At peak hotness, this tea is pretty malty and strong. The dominant flavors are definitely smoke and peppery, mixed with a earthiness that’s pretty interesting. Very brisk, slightly astringent, but not that complex and interesting.

As the tea cools, a sweet element begins to build that’s somewhat like dried maple, but not nearly as strong and assertive as I would have liked. It’s a tantalizing whiff, but it never builds into anything substantial.

This tea is a tease. It should be so much better, but it’s really not. It’s just fairly average. Rishi’s Golden Yunnan (of the sample I’ve tried) is loads better, with caramelized, sweet potato notes, and it’s around the same price. I like Adagio’s Yunnan Jig a lot better as well.

So yeah, a fairly serviceable tea, but it’s not going to have sparks shooting out of your eyes or anything like that.

Boiling 4 min, 45 sec

Dexter + tea FTW


I’m always in search of a tea that will make sparks shoot out my eyes, I dunno about you guys…


Oooh, this last season of Dexter was just…just…phenomenal. John Lithgow did an amazing job.


I’m about halfway through the season, and seriously, he’s creeping me out VERY badly.

And yes, Erin, when this does happen to you, please report back. Also, pix plz.

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2246 tasting notes

I could have swore I already tried this once since Nicole was so kind to share (thank you!) but if I did, this second cup was definitely different than the first time I tried it! I steeped for four minutes and it was nice and smokey, so I’d have to disagree with the description for this tea. I have no idea how the description could call it not smokey… that is its main characteristic. It definitely is smokey (but not as smokey as some teas I’ve tried), but also very sweet. I almost chose a russian caravan tea this morning, so I was pleased that this one was smokey anyway. I think the first cup I had was astringent, but this time it wasn’t, which leads me to believe that I oversteeped the last time and maybe the smokiness disappears if it is oversteeped. It was just a tiny bit astringent when the last bit of the cup got cold. (Where does astringency come from anyway?) I definitely would have remembered the smokiness before. So this one is sweet yet smokey. I love it.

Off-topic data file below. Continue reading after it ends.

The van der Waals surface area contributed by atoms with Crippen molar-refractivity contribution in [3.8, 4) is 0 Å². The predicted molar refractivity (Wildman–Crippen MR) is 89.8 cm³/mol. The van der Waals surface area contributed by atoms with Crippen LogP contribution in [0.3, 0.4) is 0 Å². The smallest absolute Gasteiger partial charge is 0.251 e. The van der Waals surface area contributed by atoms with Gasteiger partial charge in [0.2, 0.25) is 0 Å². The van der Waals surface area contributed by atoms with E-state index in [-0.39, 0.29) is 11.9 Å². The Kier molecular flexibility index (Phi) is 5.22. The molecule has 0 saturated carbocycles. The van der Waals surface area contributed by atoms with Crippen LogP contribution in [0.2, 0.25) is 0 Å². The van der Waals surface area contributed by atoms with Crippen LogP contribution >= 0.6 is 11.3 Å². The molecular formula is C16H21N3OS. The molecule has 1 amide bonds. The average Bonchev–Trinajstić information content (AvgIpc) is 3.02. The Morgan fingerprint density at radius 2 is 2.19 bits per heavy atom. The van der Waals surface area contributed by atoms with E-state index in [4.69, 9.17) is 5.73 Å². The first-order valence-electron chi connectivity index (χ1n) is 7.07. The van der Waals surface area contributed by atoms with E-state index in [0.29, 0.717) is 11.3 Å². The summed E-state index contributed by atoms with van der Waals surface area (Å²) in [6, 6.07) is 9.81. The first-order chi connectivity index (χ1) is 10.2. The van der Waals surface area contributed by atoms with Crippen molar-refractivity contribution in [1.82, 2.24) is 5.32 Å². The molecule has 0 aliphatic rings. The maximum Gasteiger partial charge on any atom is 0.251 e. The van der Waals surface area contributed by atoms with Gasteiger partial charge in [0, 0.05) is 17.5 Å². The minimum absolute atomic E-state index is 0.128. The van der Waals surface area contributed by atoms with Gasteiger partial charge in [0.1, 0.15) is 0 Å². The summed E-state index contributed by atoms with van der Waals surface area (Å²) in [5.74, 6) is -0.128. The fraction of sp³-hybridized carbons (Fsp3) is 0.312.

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2188 tasting notes

I got this tea a while ago in a swap with Tea Sipper, but am just getting around to trying it. Thanks for sending it along!

Steeped, the tea smells kind of like that typical “black tea” smell that I think of whenever I smell a flavored tea that I know the black tea is going to be overwhelming in. Also, definitely smoky. Uh oh, smoke in tea and I are not friends. Yeaaah no. I should have noticed that it had smoky notes before I requested a sample of it. Sorry! These types of teas are just not for me. It is definitely one of those cases where I could tell that I would like the flavor without the smoke, but like Harney’s Keemun Mao Feng, even a little bit of smoke is too much smoke for me. For some reason it just turns my stomach. Oh well!

205 °F / 96 °C 3 min, 0 sec

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774 tasting notes

Post-morning jaunt to local farmer’s market, I thought maybe I’d get a pot of this going while I snapped green beans.

Dry, the leaves smell very earthy and slightly smoky. I’m not sure I’m a fan of yunnans – but I was getting my last Harney order up to the free shipping level and this was something new to me.

Liquor is a dark reddish brown, I think you could easily oversteep this and end up with something really, really dark and forbidding.

I taste… earthy notes, dusty hay, a hint of smoke but that may still be in the smell more than the actual taste…The flavor is actually pretty light for my expectations of a black tea. The bulk of the flavor vanishes on the back of the tongue and after the swallow you are left with a bit of earthy notes and a slight tad of astringency.

Not bad, and it will be used up eventually, but this wouldn’t be one I’d turn to over other blacks I have in my stash. I’ll share it at work and see what the other tea person thinks. My mom will probably like it – she’s a fan of slightly smoky teas.

Off to mess with the fresh corn purchase from this morning to get it ready for dinners next week!

205 °F / 96 °C 2 min, 45 sec